What does your job involve?
I’m an interventional cardiologist and I also specialise in TAVI (Transcatheter Aortic Valve Implantation) and cardiac MRI.
To the lay person I am a heart specialist who also puts in stents, new heart valves and does specialised imaging of the heart.
How did you become involved in the user groups?
I’d previously had experience overseas with the latter stage of building a new hospital so I was quite keen to follow this project from the start. I’m also at the stage of my career where I feel that it’s very important to be involved in building the department that I intend to work in for the remainder of my career.
It’s been really good to be involved in different working groups and with different people from different specialities and understand their viewpoints.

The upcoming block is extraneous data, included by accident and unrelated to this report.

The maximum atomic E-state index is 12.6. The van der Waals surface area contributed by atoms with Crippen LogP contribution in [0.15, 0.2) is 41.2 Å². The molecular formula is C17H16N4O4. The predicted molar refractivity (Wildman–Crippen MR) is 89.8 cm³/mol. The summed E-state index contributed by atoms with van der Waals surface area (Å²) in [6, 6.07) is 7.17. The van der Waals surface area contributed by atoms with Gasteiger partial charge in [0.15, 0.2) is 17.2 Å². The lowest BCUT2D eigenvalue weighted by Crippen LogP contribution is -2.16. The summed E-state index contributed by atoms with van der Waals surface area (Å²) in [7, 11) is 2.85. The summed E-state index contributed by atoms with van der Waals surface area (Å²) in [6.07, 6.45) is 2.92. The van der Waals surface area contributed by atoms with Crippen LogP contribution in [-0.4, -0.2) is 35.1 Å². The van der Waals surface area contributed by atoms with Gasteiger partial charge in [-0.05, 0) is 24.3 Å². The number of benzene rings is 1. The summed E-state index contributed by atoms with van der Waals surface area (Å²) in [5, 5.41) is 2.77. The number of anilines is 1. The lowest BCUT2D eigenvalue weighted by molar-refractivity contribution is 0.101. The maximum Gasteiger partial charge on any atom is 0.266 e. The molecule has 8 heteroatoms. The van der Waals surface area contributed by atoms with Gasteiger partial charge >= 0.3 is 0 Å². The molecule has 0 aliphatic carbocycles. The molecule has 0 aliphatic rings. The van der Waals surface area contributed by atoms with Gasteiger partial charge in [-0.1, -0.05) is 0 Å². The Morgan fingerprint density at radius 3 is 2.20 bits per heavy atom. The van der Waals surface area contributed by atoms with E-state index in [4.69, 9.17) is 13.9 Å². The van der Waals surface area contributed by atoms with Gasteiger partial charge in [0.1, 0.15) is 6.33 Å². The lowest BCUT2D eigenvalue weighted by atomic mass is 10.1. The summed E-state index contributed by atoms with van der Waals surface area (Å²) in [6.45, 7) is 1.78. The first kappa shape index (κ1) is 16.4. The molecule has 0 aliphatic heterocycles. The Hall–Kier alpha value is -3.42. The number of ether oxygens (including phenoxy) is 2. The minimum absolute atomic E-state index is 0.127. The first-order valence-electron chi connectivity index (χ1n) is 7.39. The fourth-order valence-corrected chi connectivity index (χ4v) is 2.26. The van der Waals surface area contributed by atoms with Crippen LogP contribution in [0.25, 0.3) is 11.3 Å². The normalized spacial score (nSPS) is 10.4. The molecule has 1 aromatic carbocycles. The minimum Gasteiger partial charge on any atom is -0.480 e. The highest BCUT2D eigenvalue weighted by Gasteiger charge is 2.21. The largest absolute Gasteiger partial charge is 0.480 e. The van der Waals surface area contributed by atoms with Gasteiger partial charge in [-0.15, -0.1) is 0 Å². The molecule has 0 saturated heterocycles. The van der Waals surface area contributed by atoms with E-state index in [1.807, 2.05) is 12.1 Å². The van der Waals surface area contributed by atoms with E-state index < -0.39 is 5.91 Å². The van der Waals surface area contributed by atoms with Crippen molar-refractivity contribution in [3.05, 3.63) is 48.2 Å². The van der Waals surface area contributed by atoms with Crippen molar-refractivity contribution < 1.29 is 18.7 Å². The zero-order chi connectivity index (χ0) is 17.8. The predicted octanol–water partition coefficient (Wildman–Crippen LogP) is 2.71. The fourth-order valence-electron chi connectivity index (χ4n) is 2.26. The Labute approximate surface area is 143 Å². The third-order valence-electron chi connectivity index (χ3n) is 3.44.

The need for a long-term vision
I originally found it unusual that the planning was starting so far in advance. But seeing the amount of work that has gone into the planning stages, the level of detail we went into and the vision for what we might be doing in 10 years’ time,
I understood why and found it invaluable. It made me think about things I’d never had to think about before - for example, how different services interact and how they will interact in the future and the new technologies and procedures we may be doing
Was there anything that surprised you?
Most of the design planning and discovering the new technologies that are out there that we hadn’t thought about having in Dunedin. Most people were thinking about and planning the hospital that we wanted now, not the hospital we need in 10 years’ time that will see us through for another 30-40 years.
Are you excited about the new hospital?
I think it’s fabulous. It’s great that we get a say in what we want and what we’re going to work in.
Obviously we have an ageing population in Dunedin – that’s going to place a huge demand on cardiac services in the future so we’re having to think hard about that and plan for that.